YTD([Date].[Calendar].CURRENTMEMBER), 
            [Date Calc].[Date Calc].&[1 Value]);
END SCOPE;

As you can see, two of the members on the [Date Calc] dimension are overwritten by scoped assignments: [2 PPG] is overwritten with a previous period growth calculation and [3 YTD] is overwritten by a year-to-date calculation.

Here’s a query that includes a calculated measure defined in the WITH clause and returns two out of three of the members on the [Date Calc] dimension – but does not return the [3 YTD] calculation:

WITH
MEMBER [Measures].QueryCalc AS  
[Measures].[Sales Amount] + 1

SELECT
{
[Measures].[Sales Amount],
[Measures].QueryCalc
}
*
{
[Date Calc].[Date Calc].&[1 Value], 
[Date Calc].[Date Calc].&[2 PPG]
}
ON 0,
[Date].[Calendar].[Month].MEMBERS 
ON 1
FROM
TEST

image

Running a Profiler trace as described in my previous post reveals that when this query is run, not only are the [Query Calc] and [2 PPG] calculations evaluated, but [3 YTD] is evaluated too:

image

It’s worth pointing out that this query was constructed deliberately to show a scenario where SSAS does decide to evaluate the [3 YTD] calculation, but in other cases it may decide otherwise. The reason it decides to do so here is due to a number of factors, including prefetching – see Jeffrey’s blog post here and the section on “Unexpected partition scans” here for some background information on this topic. Remember that in most cases prefetching is a good thing and is beneficial for performance, so if you see something like this happening in your cube you need to be sure that it’s actually causing you a performance problem before you try to prevent it.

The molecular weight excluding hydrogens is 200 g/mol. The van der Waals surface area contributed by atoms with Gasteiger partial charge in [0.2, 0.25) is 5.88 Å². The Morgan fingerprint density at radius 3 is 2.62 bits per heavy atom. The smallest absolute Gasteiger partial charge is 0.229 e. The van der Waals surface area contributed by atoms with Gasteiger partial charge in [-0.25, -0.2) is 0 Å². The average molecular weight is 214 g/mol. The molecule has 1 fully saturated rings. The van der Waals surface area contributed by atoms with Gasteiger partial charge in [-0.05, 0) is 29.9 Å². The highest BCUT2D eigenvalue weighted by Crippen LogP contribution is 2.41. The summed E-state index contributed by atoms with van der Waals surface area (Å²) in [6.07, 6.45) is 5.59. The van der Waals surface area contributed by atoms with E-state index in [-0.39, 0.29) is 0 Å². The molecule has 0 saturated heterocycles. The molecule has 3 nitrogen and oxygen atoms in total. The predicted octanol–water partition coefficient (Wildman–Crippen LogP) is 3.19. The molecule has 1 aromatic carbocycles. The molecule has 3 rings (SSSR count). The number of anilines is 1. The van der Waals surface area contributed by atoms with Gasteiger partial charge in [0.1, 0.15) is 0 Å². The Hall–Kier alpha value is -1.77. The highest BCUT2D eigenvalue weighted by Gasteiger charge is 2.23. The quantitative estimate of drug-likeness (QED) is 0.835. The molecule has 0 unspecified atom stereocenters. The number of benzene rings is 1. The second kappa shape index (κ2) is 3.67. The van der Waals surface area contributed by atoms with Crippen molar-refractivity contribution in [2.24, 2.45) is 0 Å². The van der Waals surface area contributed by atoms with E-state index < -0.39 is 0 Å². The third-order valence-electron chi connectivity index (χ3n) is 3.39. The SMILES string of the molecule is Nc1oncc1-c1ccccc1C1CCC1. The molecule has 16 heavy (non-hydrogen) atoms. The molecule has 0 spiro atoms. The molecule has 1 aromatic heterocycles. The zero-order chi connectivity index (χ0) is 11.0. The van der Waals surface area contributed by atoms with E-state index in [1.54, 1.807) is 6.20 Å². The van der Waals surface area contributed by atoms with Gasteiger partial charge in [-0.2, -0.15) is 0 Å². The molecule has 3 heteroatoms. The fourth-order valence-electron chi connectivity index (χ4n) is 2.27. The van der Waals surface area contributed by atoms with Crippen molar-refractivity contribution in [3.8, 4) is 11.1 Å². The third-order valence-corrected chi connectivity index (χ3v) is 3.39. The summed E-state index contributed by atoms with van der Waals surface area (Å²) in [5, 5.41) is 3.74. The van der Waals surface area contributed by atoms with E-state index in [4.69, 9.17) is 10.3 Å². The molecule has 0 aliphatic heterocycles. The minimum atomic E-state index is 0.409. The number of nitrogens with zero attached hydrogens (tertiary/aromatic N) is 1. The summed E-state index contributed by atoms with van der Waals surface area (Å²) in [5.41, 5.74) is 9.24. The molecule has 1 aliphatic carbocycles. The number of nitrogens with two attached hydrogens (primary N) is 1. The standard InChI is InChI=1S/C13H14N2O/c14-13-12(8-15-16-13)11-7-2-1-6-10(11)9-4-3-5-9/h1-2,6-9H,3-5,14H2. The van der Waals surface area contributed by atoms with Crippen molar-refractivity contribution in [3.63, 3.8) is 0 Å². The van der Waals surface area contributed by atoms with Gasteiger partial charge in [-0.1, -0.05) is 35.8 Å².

If this is a problem for you there are a few things you can do. Rewriting your query to use subselects (if you have control over the MDX query that is being used) is one option:

WITH
MEMBER [Measures].QueryCalc AS  
[Measures].[Sales Amount] + 1

SELECT
{
[Measures].[Sales Amount],
[Measures].QueryCalc
}
*
{
[Date Calc].[Date Calc].MEMBERS
}
ON 0,
[Date].[Calendar].[Month].MEMBERS 
ON 1
FROM
(SELECT 
{
[Date Calc].[Date Calc].&[1 Value], 
[Date Calc].[Date Calc].&[2 PPG]
}
ON 0
FROM
TEST)
CELL PROPERTIES VALUE

Using the following connection string properties also works, because it turns off prefetching:

disable prefetch facts=true; cache ratio=1

…but as I said, this might hurt query performance in other ways.

Finally, as I said, using calculated members on your Date Tool dimension instead of the real members/scope statements approach will also work too. In my opinion this is the best solution since the problems with calculated member selection in Excel that caused problems for the calculated member Date Tool approach in the past were fixed a long time ago, and it will work even if you can’t change how your MDX queries are generated.

Finding Out Which MDX Calculations Are Being Evaluated By Your Query In Analysis Services Multidimensional, Part 1